On the geometry of generalization and memorization in deep neural networks

arXiv.org Machine Learning

This part of the gradient behaves similarly for permuted and unpermuted examples. In Eq. 25 we see that the contribution to the label dependent part of the gradient from permuted examples vanishes for large datasets, while the contribution from unpermuted examples does not provided the cross correlation between input features and labels is nonzero. This suggests that with small weight initialization, the gradient descent dynamics initially ignores the labels of permuted examples. Figure A.1 shows a breakdown of how the two components of the gradient computed on both unpermuted and permuted examples evolve over the course of training for the different layers of the VGG16 model trained on CIFAR-100. We see that the label dependent part behaves qualitatively differently for the unpermuted examples than for the permuted examples, as the permuted examples give close to zero contribution early in training in agreement with Eq. 25. The label independent part of the gradient shows similar trends between unpermuted and permuted examples, though in the final epochs, the unpermuted examples have a slightly larger label independent gradient indicating slightly greater model confidence on these examples. As the label dependent and label independent parts of the gradient have differing signs, they compete with each other and cancel when the loss is minimized, but are not independently zero and in fact grow during training. The slightly larger label independent gradient for unpermuted examples is balanced by a corresponding slightly larger label dependent gradient at the end of training.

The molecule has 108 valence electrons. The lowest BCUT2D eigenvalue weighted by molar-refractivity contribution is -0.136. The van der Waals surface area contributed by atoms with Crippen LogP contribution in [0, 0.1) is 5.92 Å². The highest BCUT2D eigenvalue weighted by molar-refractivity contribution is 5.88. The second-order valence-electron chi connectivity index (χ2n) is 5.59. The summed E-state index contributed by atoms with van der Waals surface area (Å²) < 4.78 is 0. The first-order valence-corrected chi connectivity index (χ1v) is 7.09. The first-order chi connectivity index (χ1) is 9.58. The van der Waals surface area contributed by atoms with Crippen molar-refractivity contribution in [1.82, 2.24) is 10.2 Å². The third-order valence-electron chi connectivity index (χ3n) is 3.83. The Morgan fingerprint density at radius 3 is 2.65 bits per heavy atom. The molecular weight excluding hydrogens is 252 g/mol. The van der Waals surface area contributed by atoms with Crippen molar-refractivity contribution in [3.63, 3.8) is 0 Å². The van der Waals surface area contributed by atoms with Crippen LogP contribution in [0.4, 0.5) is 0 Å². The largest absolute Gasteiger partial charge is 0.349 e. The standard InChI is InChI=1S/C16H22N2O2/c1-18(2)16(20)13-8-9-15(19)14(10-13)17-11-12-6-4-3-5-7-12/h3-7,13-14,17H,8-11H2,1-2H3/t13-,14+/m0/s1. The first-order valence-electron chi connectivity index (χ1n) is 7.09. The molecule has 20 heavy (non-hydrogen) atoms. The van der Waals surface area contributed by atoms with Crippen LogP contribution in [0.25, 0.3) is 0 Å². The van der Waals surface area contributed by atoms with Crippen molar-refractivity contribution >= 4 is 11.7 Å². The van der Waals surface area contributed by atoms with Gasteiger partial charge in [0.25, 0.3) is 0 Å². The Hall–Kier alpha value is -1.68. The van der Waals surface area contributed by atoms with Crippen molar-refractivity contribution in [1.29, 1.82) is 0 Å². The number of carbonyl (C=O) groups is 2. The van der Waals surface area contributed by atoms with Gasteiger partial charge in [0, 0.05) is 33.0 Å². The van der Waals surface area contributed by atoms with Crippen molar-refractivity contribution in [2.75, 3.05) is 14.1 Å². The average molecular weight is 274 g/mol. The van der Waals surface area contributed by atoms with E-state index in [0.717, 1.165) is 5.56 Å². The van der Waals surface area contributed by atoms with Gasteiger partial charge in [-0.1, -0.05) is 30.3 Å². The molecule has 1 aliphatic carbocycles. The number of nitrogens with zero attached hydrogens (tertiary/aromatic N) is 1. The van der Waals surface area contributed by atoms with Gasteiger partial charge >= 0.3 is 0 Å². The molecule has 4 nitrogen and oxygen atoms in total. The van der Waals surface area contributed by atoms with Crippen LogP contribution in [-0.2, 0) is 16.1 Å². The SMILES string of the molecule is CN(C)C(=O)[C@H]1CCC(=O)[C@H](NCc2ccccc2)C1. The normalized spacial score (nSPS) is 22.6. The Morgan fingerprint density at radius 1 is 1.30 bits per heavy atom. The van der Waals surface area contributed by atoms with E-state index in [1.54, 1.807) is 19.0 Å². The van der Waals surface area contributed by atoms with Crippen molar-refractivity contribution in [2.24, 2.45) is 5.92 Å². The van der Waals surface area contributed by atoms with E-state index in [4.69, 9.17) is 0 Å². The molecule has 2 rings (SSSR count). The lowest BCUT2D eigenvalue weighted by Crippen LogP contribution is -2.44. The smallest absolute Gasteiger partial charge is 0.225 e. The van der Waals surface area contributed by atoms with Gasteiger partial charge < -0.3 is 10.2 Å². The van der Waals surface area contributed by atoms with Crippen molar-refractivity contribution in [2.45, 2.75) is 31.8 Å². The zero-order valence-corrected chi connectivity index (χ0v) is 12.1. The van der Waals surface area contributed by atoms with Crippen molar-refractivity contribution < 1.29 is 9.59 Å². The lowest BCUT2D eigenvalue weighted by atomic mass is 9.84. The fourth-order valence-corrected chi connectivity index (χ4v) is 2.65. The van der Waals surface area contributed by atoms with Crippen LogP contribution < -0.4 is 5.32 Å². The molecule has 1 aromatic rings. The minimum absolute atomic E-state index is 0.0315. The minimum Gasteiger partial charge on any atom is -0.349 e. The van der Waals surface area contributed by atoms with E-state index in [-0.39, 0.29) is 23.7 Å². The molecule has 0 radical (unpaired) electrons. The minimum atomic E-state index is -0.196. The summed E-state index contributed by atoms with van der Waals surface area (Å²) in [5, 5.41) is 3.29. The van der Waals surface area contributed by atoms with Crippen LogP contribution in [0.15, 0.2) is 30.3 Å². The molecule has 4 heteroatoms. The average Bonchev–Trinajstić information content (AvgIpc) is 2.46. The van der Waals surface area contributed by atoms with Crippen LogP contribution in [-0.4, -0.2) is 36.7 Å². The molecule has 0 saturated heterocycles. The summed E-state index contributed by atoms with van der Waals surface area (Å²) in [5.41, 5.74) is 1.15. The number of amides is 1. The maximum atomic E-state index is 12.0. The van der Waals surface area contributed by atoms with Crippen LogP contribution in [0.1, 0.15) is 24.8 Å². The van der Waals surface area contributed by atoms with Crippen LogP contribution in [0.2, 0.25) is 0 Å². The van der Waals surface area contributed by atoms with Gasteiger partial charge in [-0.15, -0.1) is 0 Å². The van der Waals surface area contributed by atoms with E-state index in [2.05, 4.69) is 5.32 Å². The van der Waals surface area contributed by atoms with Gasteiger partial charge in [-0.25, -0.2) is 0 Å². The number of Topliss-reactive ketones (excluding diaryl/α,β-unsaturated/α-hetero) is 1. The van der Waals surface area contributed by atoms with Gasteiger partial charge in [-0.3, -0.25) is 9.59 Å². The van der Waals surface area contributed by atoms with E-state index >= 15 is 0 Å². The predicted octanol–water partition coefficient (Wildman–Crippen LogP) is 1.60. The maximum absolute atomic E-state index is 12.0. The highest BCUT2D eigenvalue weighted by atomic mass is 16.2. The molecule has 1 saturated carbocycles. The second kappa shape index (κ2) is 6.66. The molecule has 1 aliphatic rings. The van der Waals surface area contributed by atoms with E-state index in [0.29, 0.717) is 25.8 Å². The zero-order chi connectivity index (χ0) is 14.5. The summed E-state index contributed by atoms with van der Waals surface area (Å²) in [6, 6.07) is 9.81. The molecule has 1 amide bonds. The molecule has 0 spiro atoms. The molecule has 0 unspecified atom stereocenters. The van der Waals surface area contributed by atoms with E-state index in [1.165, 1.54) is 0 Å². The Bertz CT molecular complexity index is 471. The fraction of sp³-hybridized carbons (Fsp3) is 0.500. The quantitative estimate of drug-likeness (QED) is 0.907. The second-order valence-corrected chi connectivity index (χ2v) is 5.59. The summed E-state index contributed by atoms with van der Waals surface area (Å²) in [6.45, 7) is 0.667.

Practical Use Cases of Artificial Intelligence in Marketing

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The use case for Artificial Intelligence (AI) in the workplace is there. Deloitte's Tech Trends 2021 found AI and machine learning technologies are helping financial services firm Morgan Stanley use decades of data to supplement human insight with accurate models for fraud detection and prevention, sales and marketing automation, and personalized wealth management, among others. For marketing and customer experience, in particular, organizations are using AI and machine learning to improve internal business processes and workflow, automating repetitive tasks and to improve customer journeys and touchpoints, among other use cases. The CMO Survey by Duke University reports a steady increase as far as the extent to which companies are reporting implementing AI or ML into their marketing toolkits. However, the majority of marketers know AI is very important or critical to their success this year, according to Paul Roetzer, founder and CEO of the Marketing AI Institute and PR 20/20.